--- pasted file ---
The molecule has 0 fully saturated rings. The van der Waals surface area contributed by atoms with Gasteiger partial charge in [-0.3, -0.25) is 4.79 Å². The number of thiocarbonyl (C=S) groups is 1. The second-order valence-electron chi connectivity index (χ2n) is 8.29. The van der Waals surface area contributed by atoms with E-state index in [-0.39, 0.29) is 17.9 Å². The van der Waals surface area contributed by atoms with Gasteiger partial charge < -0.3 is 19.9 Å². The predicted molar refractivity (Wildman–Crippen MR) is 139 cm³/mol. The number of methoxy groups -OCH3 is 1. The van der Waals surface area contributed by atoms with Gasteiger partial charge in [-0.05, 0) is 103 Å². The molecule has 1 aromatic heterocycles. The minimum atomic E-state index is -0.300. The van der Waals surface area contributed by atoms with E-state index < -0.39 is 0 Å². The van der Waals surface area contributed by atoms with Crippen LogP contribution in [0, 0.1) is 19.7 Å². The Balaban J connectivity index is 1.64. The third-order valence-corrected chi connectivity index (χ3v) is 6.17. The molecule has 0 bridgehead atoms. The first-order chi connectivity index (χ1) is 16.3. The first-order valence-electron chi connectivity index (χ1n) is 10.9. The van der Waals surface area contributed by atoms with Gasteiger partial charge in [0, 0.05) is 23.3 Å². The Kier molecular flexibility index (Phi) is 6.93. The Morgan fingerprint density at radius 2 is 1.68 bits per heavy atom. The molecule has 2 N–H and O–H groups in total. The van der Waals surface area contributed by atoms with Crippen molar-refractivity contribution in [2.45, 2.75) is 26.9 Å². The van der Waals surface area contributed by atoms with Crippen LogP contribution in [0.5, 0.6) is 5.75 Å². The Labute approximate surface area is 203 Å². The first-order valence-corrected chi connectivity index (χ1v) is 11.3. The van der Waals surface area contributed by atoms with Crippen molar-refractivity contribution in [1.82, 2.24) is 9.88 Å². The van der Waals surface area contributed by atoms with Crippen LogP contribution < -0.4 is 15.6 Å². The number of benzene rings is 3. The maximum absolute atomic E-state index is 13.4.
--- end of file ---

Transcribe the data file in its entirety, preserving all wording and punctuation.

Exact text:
The molecule has 0 fully saturated rings. The van der Waals surface area contributed by atoms with Gasteiger partial charge in [-0.3, -0.25) is 4.79 Å². The number of thiocarbonyl (C=S) groups is 1. The second-order valence-electron chi connectivity index (χ2n) is 8.29. The van der Waals surface area contributed by atoms with E-state index in [-0.39, 0.29) is 17.9 Å². The van der Waals surface area contributed by atoms with Gasteiger partial charge < -0.3 is 19.9 Å². The predicted molar refractivity (Wildman–Crippen MR) is 139 cm³/mol. The number of methoxy groups -OCH3 is 1. The van der Waals surface area contributed by atoms with Gasteiger partial charge in [-0.05, 0) is 103 Å². The molecule has 1 aromatic heterocycles. The minimum atomic E-state index is -0.300. The van der Waals surface area contributed by atoms with E-state index < -0.39 is 0 Å². The van der Waals surface area contributed by atoms with Crippen LogP contribution in [0, 0.1) is 19.7 Å². The Balaban J connectivity index is 1.64. The third-order valence-corrected chi connectivity index (χ3v) is 6.17. The molecule has 0 bridgehead atoms. The first-order chi connectivity index (χ1) is 16.3. The first-order valence-electron chi connectivity index (χ1n) is 10.9. The van der Waals surface area contributed by atoms with Gasteiger partial charge in [0, 0.05) is 23.3 Å². The Kier molecular flexibility index (Phi) is 6.93. The Morgan fingerprint density at radius 2 is 1.68 bits per heavy atom. The molecule has 2 N–H and O–H groups in total. The van der Waals surface area contributed by atoms with Crippen molar-refractivity contribution in [2.45, 2.75) is 26.9 Å². The van der Waals surface area contributed by atoms with Crippen LogP contribution in [0.5, 0.6) is 5.75 Å². The Labute approximate surface area is 203 Å². The first-order valence-corrected chi connectivity index (χ1v) is 11.3. The van der Waals surface area contributed by atoms with Crippen molar-refractivity contribution in [1.82, 2.24) is 9.88 Å². The van der Waals surface area contributed by atoms with Crippen LogP contribution < -0.4 is 15.6 Å². The number of benzene rings is 3. The maximum absolute atomic E-state index is 13.4.